Early days

The narrowboat Nutfield was built by Yarwoods for the Grand Union Canal Carrying Co., her first owners and instigators, and was launched on 22nd July 1936. Her engine was a water cooled National DM2 no. 46644, coupled to a Brunton gearbox, no. E/7976/1.

The original Yarwood’s riveted cabins were not popular with crews, mainly because they were damp due to condensation as a result of poor insulation and the vast majority were replaced with wooden ones. Blue Line fitted a brand new Lister HB2 before the boat entered traffic with them, which is what she has now. It would appear that she is remarkably unaltered from her final working form.

Coal Carrying

In 1968 Nutfield took over the task of towing Raymond which had previously been done by Roger. The once prosperous carrying trade had already dwindled due to competition by road (the railway at Braunston had already come and gone!). Now just two pairs plus a single motor were carrying coal from Atherstone to the Kearley & Tonge jam factory at Southall.

In October 1970 they arrived with a load and were told that it would be the last – it was the last “Jam ‘Ole Run”. Nutfield (like Raymond) was sold off by Blue Line. Over the ensuing years a number of different owners took care of Nutfield until in 2003 she came on the market and we were lucky to be able to buy her.


Before the actual purchase was completed, a thorough survey showed that the bottom under the hold and part of the chine needed urgent replacement. In fact someone poked their finger through the bottom during the survey and this had to be temporarily repaired before she could leave the dry dock! Until this work is done she will not get a Safety Certificate.

David Thomas (Boatbuilder) agreed to do the work and so by mid-August 2003 Nutfield was being hoisted from the cut for its journey to Dave’s Boatyard – a distance of about 50 yards!

Soon the old bottom (under the hold) was a heap of scrap metal and the new sheets had been ordered. We were able to do some of the easy but boring jobs; this saved us a lot of money.

The next job was to tilt the boat on its side to enable the rivetting to be carried out. When all the rivets had been put in, the boat was tuned over again so the the other side could be done.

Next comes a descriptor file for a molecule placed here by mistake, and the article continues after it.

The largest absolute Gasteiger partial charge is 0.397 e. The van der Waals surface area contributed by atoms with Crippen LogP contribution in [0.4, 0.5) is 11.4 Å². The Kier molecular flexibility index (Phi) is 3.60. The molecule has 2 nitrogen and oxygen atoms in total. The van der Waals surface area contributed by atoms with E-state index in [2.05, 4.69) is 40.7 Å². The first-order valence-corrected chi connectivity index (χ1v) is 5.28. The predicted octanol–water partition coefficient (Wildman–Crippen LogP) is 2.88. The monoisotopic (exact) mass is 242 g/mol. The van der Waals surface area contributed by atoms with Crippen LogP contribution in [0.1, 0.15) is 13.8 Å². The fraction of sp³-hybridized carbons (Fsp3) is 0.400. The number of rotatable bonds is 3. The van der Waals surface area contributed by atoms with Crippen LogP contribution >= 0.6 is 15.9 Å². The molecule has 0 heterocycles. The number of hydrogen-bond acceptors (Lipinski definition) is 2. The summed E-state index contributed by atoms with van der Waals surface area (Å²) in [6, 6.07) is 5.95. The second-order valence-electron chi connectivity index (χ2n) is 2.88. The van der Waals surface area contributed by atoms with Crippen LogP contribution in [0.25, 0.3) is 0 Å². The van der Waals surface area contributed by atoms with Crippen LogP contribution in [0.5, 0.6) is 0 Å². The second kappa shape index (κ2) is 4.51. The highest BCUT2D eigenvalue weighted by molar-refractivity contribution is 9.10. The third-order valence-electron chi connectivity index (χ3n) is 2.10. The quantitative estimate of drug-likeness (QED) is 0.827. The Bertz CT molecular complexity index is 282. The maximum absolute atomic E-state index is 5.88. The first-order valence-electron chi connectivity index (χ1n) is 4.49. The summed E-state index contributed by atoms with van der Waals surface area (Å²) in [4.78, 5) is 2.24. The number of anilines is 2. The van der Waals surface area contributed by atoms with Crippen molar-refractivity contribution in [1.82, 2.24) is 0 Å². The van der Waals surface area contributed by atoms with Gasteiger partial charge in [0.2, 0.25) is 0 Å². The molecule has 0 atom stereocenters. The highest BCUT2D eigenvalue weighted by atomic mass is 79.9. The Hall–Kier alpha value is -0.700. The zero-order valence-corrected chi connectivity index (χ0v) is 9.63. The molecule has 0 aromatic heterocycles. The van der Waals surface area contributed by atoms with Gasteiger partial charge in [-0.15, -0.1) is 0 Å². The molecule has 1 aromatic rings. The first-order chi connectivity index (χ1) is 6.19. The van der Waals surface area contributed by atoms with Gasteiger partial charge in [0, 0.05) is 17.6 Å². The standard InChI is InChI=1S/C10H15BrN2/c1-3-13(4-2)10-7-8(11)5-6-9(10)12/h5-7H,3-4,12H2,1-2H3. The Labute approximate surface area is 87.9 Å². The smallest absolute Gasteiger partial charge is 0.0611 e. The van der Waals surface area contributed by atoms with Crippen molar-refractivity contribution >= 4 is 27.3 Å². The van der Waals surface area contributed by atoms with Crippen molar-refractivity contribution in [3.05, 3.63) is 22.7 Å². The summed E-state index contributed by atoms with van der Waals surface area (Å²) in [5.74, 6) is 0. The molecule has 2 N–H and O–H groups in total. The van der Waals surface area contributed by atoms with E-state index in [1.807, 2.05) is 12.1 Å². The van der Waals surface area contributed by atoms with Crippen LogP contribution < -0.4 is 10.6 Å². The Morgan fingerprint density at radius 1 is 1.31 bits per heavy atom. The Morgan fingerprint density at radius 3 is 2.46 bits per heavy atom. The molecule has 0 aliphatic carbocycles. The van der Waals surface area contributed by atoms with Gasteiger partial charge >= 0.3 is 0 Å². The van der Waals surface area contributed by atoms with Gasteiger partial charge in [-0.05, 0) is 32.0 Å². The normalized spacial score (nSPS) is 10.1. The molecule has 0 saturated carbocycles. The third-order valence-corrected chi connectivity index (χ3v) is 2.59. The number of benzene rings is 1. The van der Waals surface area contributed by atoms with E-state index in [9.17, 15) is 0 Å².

And so the day came (8 June) to relaunch Nutfield with the new bottom firmly rivetted in place. Barbara Ripley, our Chairman, performed the launching ceremony in the traditional way of the old boatmen by breaking a bottle of cider over the bows.


There is no doubt that David Thomas, our boatbuilder, has done a good job.

BUT … on 11 June she had to come out again because there was a leak in the stern section probably due to the extra stresses put on the hull while being turned over. While this problem was being dealt with, helpers put the new flooring into the hold. This was supplied & sponsored by J.K. Timber & Packaging Ltd. Lawford Heath Lane, Rugby. We are very grateful for their help.

By 21 June the leaks had been cured and, with lowering skies above but happy hearts on the wharf, Nutfield was craned back into the water.

Nutfield (fully functional again) proudly towed Raymond out of the Wharf Arm at the start of the parade at the Working Boats Festival at the end of June, 2004.

The weather spolt the evening dinner-cruise. But the food was eaten on board Nutfield under shelter in the Wharf Arm.

In September 2004 a party of enthusiasts, led by Mike Harlock, spent four days doing some work essential to keep the boat in good condition…

Everything that had been stored in the hold was removed including the shuts (wooden flooring). These were given a thorough coat of
wood presevative on both sides. Meanwhile sparks flew as rust was removed and rivet-heads polished Finally, two coats of epoxy resin were applied to the floor.

What happens next?

Nutfield’s Boat Safety Certificate ran out at the end of 2006 and our previous Examiner told us that work on the stern costing about £10K would be essential before a new Certificate could be granted. In December 2006 new Examiner told us that the stern was good for another five years providing we did not carry heavy loads (since the main object is to tow Raymond, this is really no problem). There was essential work to be done – there were some weak places that urgently need patching and many of the rivet-heads under the engine room and cabin were worn. These were “ring-welded” to prevent them from working loose. The wooden cabin top also needed attention to seal the leaks (using fibreglass) and a total re-paint.

At the start of March 2006 Nutfield was taken to the Warwickshire Flyboat Co (at Stockton) for the rivet-heads to be ring-welded which meant she could be used for the 2007 season.

During the Autumn (2007) she was taken back to Stockton for more work to be done on the bottom under the engine-room and cabin.

Restoration has continued more or less continuously – see: